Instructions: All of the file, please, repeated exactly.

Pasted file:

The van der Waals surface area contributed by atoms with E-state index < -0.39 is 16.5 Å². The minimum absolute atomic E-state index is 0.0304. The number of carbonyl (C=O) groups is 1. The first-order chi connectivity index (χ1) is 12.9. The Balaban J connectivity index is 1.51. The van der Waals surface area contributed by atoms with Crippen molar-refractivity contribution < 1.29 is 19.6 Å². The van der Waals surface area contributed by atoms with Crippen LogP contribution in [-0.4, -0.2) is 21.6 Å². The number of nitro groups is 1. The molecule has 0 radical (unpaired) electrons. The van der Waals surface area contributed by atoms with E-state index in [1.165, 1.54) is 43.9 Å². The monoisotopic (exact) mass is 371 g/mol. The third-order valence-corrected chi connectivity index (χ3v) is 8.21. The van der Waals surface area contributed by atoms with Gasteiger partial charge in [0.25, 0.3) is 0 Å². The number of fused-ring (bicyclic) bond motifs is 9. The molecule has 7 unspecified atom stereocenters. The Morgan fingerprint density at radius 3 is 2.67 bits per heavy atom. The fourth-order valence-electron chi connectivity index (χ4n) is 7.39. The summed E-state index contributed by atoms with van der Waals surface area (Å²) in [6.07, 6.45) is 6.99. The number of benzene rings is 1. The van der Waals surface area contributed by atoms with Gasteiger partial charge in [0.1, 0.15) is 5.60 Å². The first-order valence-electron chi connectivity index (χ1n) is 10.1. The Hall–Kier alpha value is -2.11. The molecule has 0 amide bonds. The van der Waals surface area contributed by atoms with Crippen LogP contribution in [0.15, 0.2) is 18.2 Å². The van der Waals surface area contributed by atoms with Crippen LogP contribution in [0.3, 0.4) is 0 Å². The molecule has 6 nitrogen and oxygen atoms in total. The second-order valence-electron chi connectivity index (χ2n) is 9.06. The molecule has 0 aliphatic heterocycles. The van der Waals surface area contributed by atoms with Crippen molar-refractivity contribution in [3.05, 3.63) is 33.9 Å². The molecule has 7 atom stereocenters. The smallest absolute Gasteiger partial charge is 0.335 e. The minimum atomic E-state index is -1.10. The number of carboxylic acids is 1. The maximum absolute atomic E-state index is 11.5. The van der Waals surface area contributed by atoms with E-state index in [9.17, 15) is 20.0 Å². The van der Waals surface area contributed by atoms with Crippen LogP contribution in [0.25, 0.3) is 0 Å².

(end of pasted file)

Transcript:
The van der Waals surface area contributed by atoms with E-state index < -0.39 is 16.5 Å². The minimum absolute atomic E-state index is 0.0304. The number of carbonyl (C=O) groups is 1. The first-order chi connectivity index (χ1) is 12.9. The Balaban J connectivity index is 1.51. The van der Waals surface area contributed by atoms with Crippen molar-refractivity contribution < 1.29 is 19.6 Å². The van der Waals surface area contributed by atoms with Crippen LogP contribution in [-0.4, -0.2) is 21.6 Å². The number of nitro groups is 1. The molecule has 0 radical (unpaired) electrons. The van der Waals surface area contributed by atoms with E-state index in [1.165, 1.54) is 43.9 Å². The monoisotopic (exact) mass is 371 g/mol. The third-order valence-corrected chi connectivity index (χ3v) is 8.21. The van der Waals surface area contributed by atoms with Gasteiger partial charge in [0.25, 0.3) is 0 Å². The number of fused-ring (bicyclic) bond motifs is 9. The molecule has 7 unspecified atom stereocenters. The Morgan fingerprint density at radius 3 is 2.67 bits per heavy atom. The fourth-order valence-electron chi connectivity index (χ4n) is 7.39. The summed E-state index contributed by atoms with van der Waals surface area (Å²) in [6.07, 6.45) is 6.99. The number of benzene rings is 1. The van der Waals surface area contributed by atoms with Gasteiger partial charge in [0.1, 0.15) is 5.60 Å². The first-order valence-electron chi connectivity index (χ1n) is 10.1. The Hall–Kier alpha value is -2.11. The molecule has 0 amide bonds. The van der Waals surface area contributed by atoms with Crippen LogP contribution in [0.15, 0.2) is 18.2 Å². The van der Waals surface area contributed by atoms with Crippen LogP contribution in [0.3, 0.4) is 0 Å². The molecule has 6 nitrogen and oxygen atoms in total. The second-order valence-electron chi connectivity index (χ2n) is 9.06. The molecule has 0 aliphatic heterocycles. The van der Waals surface area contributed by atoms with Crippen molar-refractivity contribution in [3.05, 3.63) is 33.9 Å². The molecule has 7 atom stereocenters. The smallest absolute Gasteiger partial charge is 0.335 e. The minimum atomic E-state index is -1.10. The number of carboxylic acids is 1. The maximum absolute atomic E-state index is 11.5. The van der Waals surface area contributed by atoms with E-state index in [9.17, 15) is 20.0 Å². The van der Waals surface area contributed by atoms with Crippen LogP contribution in [0.25, 0.3) is 0 Å².